Vellus Hair


We don’t pay a lot of attention to vellus hair.  This is the fine downy hair that covers a lot of our body, with the exception of the palms of our hands and for some reason, the backs of our ears.  It isn’t very visible so the beauty world doesn’t take a lot of notice of it, though to my mind it is quite attractive.  But you need to get pretty close to someone to be able to even see it, so it isn’t something you are really aware of except on family members are very close friends.

So what is it for?  It turns out that nobody knows for sure, but it is quite likely that it plays a role in temperature regulation.  The hairs hold a layer of air close to the skin which acts as a sort of blanket against heat loss.  Vellus hair might also affect how efficient sweating is at temperature control, increasing the surface area so more water evapourates.

An intriguing further role might be protection against bacterial infection.  The dermatologist Anthony Ormerod from Aberdeen University has proposed that the skin produces small quantities of nitric oxide (NO) that kill germs.  If so, the vellus hairs would probably hold the gas in place longer and might make the difference between it working and not working.

I wondered whether the fine hairs might also give some protection against UV radiation.  A bit of googling failed to pick up any work on this.  I did discover that Caucasians have more vellus hair follicles than Blacks or Asians though – which is the wrong way round if vellus hairs are protective against light.  So it is probably heat control that they are mainly there for.

But I think that vellus hairs are one of the things that helps keep our skin in good condition.  We don’t need to do much to help them along with this – just let them grow.  The only thing to bear in mind is that hair removal products that are strong enough to remove regular hairs are going to make short work of vellus hairs.  Although they grow back quickly enough, I have a feeling you don’t want to lose them if you can help it.  So if you can avoid getting the hair remover out, I would.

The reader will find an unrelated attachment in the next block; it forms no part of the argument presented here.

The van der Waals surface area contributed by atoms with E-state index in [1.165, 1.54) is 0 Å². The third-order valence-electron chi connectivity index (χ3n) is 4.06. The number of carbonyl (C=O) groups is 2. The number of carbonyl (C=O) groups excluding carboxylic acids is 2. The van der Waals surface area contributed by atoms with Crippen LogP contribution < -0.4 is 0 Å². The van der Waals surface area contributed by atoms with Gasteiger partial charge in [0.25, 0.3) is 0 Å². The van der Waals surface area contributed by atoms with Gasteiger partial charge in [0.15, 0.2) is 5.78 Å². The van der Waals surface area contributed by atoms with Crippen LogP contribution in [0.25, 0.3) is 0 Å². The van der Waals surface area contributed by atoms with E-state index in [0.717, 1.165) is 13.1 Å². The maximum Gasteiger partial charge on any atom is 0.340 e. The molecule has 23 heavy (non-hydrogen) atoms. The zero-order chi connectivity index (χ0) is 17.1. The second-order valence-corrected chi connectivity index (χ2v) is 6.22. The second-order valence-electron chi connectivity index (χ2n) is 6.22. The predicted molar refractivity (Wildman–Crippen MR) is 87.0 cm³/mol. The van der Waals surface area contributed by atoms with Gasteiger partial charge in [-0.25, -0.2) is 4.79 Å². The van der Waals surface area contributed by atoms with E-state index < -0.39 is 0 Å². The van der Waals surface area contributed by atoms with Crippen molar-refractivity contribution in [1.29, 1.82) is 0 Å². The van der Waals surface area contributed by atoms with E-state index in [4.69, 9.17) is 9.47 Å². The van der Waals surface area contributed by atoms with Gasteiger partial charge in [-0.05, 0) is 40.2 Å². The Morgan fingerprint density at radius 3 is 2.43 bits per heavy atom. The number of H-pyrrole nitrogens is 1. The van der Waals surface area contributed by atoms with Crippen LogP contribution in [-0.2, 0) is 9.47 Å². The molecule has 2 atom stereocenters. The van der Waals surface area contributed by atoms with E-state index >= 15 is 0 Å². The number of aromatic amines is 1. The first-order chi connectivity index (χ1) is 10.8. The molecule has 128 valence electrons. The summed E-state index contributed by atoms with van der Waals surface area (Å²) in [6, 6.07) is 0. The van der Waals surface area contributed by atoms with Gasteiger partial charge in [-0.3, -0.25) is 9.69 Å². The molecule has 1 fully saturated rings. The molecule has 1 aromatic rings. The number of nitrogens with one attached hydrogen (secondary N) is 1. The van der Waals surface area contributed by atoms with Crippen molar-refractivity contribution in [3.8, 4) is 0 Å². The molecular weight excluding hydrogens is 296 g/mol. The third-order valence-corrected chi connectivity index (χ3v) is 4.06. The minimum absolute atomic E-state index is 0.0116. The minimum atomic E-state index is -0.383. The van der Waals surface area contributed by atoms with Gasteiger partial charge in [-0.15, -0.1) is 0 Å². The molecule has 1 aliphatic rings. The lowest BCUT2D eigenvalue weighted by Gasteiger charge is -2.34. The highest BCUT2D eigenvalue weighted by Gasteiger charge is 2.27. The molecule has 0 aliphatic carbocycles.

You might also be inerested in another often overlooked feature of your skin.


Paper where the possible role of NO in skin protection is discussed.

Ethnic variation in vellus hair follicles.

Thanks to Wikipedea for the image of vellus hair.

7 thoughts on “Vellus Hair”

  1. Velus hair is a bit of an interest of mine as bimatoprost can darken + increase their size, so can be used to fill in areas of lost hair such as in the case of overplucked eyebrows.

    An area that might be of interest to you is the role of hair in the absorption of topically applied substances. Since the follicle is embedded within the dermis and penetrates through the epidermis, it can act as an easier passage through the epidermis.

    1. Hi Tom, that is an interesting paper. I have a couple of posts that talk about this sort of thing. There is one that discusses why your face is often the most sensitive part of your skin, and another that looks at a completely different idea that it is to do with the effective distance molecules have to travel in order to penetrate. I really must do more on this subject so thanks for giving me a nudge. These things are interesting and useful, but a challenge to explain clearly.

  2. I have found that clients who have oily skin, who have derma-planing performed,or shave, to remove the velus hair end up looking oilier because the hair is no longer absorbing surface oils on the face.

    1. That is interesting Phaedra. I suppose although the vellus hairs are small they have a large surface area. I’ll bear that in mind.

  3. This is so interesting I have heard non vellus body hair you know the cosmetically unattractive kind on legs and underarms and possibly other areas, could it protect against infections possibly too? Cool! Hippie ladies rejoice! (if its true or possible lol)

    1. Hello Ruby. I don’t know of any evidence to support the idea that regular hair or underarm hair has any protective effect against disease. But it wouldn’t surprise me. Hippie ladies have been around for a long time now. It would be interesting to do a study comparing their health outcomes with their straighter contemporaries.

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